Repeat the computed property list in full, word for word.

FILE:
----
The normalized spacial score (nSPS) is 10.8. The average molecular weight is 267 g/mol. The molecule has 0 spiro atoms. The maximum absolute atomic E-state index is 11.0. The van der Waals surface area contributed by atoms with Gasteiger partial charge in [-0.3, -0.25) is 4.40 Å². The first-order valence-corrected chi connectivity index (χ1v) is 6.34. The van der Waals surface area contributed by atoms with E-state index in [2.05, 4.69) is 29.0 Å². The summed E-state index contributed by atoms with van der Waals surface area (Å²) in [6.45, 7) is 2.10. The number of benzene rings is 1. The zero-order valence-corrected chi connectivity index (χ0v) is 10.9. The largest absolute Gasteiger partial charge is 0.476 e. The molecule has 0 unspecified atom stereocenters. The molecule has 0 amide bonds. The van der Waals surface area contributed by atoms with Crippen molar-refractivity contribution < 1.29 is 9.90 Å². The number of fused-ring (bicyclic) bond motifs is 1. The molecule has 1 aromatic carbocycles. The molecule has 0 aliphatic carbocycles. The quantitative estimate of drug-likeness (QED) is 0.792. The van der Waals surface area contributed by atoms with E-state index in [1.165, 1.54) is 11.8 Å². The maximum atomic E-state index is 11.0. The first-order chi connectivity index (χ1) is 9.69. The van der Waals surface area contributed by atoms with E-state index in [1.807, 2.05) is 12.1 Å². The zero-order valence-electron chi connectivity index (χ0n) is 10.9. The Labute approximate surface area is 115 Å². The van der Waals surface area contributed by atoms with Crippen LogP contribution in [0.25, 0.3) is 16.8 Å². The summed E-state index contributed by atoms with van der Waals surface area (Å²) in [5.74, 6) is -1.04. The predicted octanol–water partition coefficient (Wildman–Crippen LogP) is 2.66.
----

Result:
The normalized spacial score (nSPS) is 10.8. The average molecular weight is 267 g/mol. The molecule has 0 spiro atoms. The maximum absolute atomic E-state index is 11.0. The van der Waals surface area contributed by atoms with Gasteiger partial charge in [-0.3, -0.25) is 4.40 Å². The first-order valence-corrected chi connectivity index (χ1v) is 6.34. The van der Waals surface area contributed by atoms with E-state index in [2.05, 4.69) is 29.0 Å². The summed E-state index contributed by atoms with van der Waals surface area (Å²) in [6.45, 7) is 2.10. The number of benzene rings is 1. The zero-order valence-corrected chi connectivity index (χ0v) is 10.9. The largest absolute Gasteiger partial charge is 0.476 e. The molecule has 0 unspecified atom stereocenters. The molecule has 0 amide bonds. The van der Waals surface area contributed by atoms with Crippen molar-refractivity contribution < 1.29 is 9.90 Å². The number of fused-ring (bicyclic) bond motifs is 1. The molecule has 1 aromatic carbocycles. The molecule has 0 aliphatic carbocycles. The quantitative estimate of drug-likeness (QED) is 0.792. The van der Waals surface area contributed by atoms with E-state index in [1.165, 1.54) is 11.8 Å². The maximum atomic E-state index is 11.0. The first-order chi connectivity index (χ1) is 9.69. The van der Waals surface area contributed by atoms with E-state index in [1.807, 2.05) is 12.1 Å². The zero-order valence-electron chi connectivity index (χ0n) is 10.9. The Labute approximate surface area is 115 Å². The van der Waals surface area contributed by atoms with Crippen LogP contribution in [0.25, 0.3) is 16.8 Å². The summed E-state index contributed by atoms with van der Waals surface area (Å²) in [5.74, 6) is -1.04. The predicted octanol–water partition coefficient (Wildman–Crippen LogP) is 2.66.